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Young Woman Dies After Being Submerged in Firehole River in Yellowstone National Park


A young woman from Taiwan visiting Yellowstone National Park has died from injuries sustained when she slipped into the Firehole River near Old Faithful, according to park officials.

The 22-year-old woman fell into the river Tuesday afternoon, a park release said. Lin Ching-Ling, a Taiwanese national, apparently fell into the river about 1:30 p.m. and was submerged for about five minutes before another visitor dived in and pulled her out from about 10 feet under water, the release said.

He then brought her to the water’s edge, yelled for help, and immediately began CPR.

A doctor and two nurses who happened to be in the area quickly took over CPR efforts, the release said. When park paramedics and rangers arrived, CPR was continued for about 40 minutes on-scene, when the patient regained a pulse. She was then taken by ambulance to Madison Junction where a waiting helicopter transported her to Eastern Idaho Regional Medical Center.

According to hospital officials, she was pronounced dead at 10:10 p.m. Tuesday.


I wonder if this occurred at the Firehole Swim Area off Firehole Drive south of Madison Junction...a beautiful location but also a place where I was always surprised at the lack of fatalities considering the relative risks of the river features (and large amount of cliff jumping occurring.)

It was in the fire hole swimming area. We were is very sad. Some of the members of her party said she could not swim. Not sure how true that is but that is what the one person said...very tragic.

Anyone know why it took five minutes for someone to go in after her?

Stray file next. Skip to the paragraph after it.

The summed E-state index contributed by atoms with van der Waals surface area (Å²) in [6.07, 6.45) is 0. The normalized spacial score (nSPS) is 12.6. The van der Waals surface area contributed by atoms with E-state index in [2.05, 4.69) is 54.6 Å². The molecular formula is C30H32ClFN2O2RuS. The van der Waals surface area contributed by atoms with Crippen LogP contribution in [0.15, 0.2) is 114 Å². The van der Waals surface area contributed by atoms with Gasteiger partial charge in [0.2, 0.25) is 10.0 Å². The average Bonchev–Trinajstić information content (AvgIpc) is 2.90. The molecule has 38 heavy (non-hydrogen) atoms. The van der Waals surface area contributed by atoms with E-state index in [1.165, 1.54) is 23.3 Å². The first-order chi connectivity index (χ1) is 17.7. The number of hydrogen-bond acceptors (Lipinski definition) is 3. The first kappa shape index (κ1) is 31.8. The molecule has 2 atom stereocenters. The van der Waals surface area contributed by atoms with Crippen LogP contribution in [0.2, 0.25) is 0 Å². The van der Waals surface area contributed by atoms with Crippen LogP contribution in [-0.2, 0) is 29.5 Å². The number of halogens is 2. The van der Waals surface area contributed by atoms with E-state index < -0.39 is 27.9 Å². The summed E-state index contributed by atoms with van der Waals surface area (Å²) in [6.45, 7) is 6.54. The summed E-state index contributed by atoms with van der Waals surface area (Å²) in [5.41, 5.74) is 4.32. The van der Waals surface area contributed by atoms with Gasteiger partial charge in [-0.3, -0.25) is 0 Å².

Regarding the apparent 5-minute lack of attention, it seems unlikely anyone timed it on a watch, so I wouldn't necessarily put too much stock in that figure, though it may have seemed like forever. Also, it may not have been obvious that she was unable to swim or that she was at risk of drowning. There have been a number of articles recently about the fact that drowning victims usually don't struggle or call out (since they're usually too short of breath) so that may have contributed to the slow response among by-standers.

I too have always wondered that swimming is allowed in that part (or for that matter, any part) of the Firehole. Maybe it will be reconsidered in light of this sad event.

This is tragic accident and my condolances to her family. Drownings happen daily. Do we close all the lakes and rivers? Traffic accidents happen. Do we stop all driving? I have been to the area several times and it is an excellent place to swim and recreate while in the park for both visitors and park employees. No reason to suggest closing!

It was about 5 minutes....She passed right behind my husband and I. She was very polite and said excuse me....everyone had their eyes fixed on the boys that were jumping off the high rocks...that is why not a single person (my husband, myself and our two friends) out of about twenty people did not notice her under the water and the water is very deep in the middle cove. She was pulled from the lower end.

Well, cliff jumping is certainly prohibited. Lot of good it does.

This was an employee of the park, as am I. I'm saddened to hear of this loss. There isn't a "fix" for this; we can't say people need to learn how to swim or that it needs to be banned in this area--the tragedy has already occurred and life is gone. All we can do is warn others to prevent future occurrences.

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